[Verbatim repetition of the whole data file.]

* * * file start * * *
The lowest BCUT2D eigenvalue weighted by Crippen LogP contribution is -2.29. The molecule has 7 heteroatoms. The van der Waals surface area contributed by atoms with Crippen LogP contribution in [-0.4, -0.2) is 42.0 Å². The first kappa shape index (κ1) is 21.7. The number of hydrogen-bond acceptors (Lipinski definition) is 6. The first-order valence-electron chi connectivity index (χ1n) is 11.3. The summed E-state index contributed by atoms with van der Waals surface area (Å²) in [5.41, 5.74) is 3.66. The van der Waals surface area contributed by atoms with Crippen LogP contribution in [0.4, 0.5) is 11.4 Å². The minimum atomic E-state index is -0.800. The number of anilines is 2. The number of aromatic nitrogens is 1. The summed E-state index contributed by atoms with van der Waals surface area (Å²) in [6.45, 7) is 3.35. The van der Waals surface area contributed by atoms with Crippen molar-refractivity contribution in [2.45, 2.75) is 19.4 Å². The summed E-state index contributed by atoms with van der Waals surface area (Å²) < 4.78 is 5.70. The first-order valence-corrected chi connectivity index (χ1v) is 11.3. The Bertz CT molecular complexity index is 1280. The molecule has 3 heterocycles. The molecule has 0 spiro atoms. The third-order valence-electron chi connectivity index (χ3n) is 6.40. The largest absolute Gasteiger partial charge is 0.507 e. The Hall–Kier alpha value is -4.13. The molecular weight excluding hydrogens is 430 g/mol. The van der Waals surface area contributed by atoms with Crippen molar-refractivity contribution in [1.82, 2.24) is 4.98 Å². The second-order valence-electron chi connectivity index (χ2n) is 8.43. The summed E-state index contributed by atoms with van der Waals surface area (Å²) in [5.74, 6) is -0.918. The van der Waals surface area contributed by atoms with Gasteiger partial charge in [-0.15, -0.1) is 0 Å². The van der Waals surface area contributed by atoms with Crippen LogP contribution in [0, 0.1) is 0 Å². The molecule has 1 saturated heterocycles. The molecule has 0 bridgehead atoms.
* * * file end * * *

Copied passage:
The lowest BCUT2D eigenvalue weighted by Crippen LogP contribution is -2.29. The molecule has 7 heteroatoms. The van der Waals surface area contributed by atoms with Crippen LogP contribution in [-0.4, -0.2) is 42.0 Å². The first kappa shape index (κ1) is 21.7. The number of hydrogen-bond acceptors (Lipinski definition) is 6. The first-order valence-electron chi connectivity index (χ1n) is 11.3. The summed E-state index contributed by atoms with van der Waals surface area (Å²) in [5.41, 5.74) is 3.66. The van der Waals surface area contributed by atoms with Crippen LogP contribution in [0.4, 0.5) is 11.4 Å². The minimum atomic E-state index is -0.800. The number of anilines is 2. The number of aromatic nitrogens is 1. The summed E-state index contributed by atoms with van der Waals surface area (Å²) in [6.45, 7) is 3.35. The van der Waals surface area contributed by atoms with Crippen molar-refractivity contribution in [2.45, 2.75) is 19.4 Å². The summed E-state index contributed by atoms with van der Waals surface area (Å²) < 4.78 is 5.70. The first-order valence-corrected chi connectivity index (χ1v) is 11.3. The Bertz CT molecular complexity index is 1280. The molecule has 3 heterocycles. The molecule has 0 spiro atoms. The third-order valence-electron chi connectivity index (χ3n) is 6.40. The largest absolute Gasteiger partial charge is 0.507 e. The Hall–Kier alpha value is -4.13. The molecular weight excluding hydrogens is 430 g/mol. The van der Waals surface area contributed by atoms with Crippen molar-refractivity contribution in [1.82, 2.24) is 4.98 Å². The second-order valence-electron chi connectivity index (χ2n) is 8.43. The summed E-state index contributed by atoms with van der Waals surface area (Å²) in [5.74, 6) is -0.918. The van der Waals surface area contributed by atoms with Gasteiger partial charge in [-0.15, -0.1) is 0 Å². The van der Waals surface area contributed by atoms with Crippen LogP contribution in [0, 0.1) is 0 Å². The molecule has 1 saturated heterocycles. The molecule has 0 bridgehead atoms.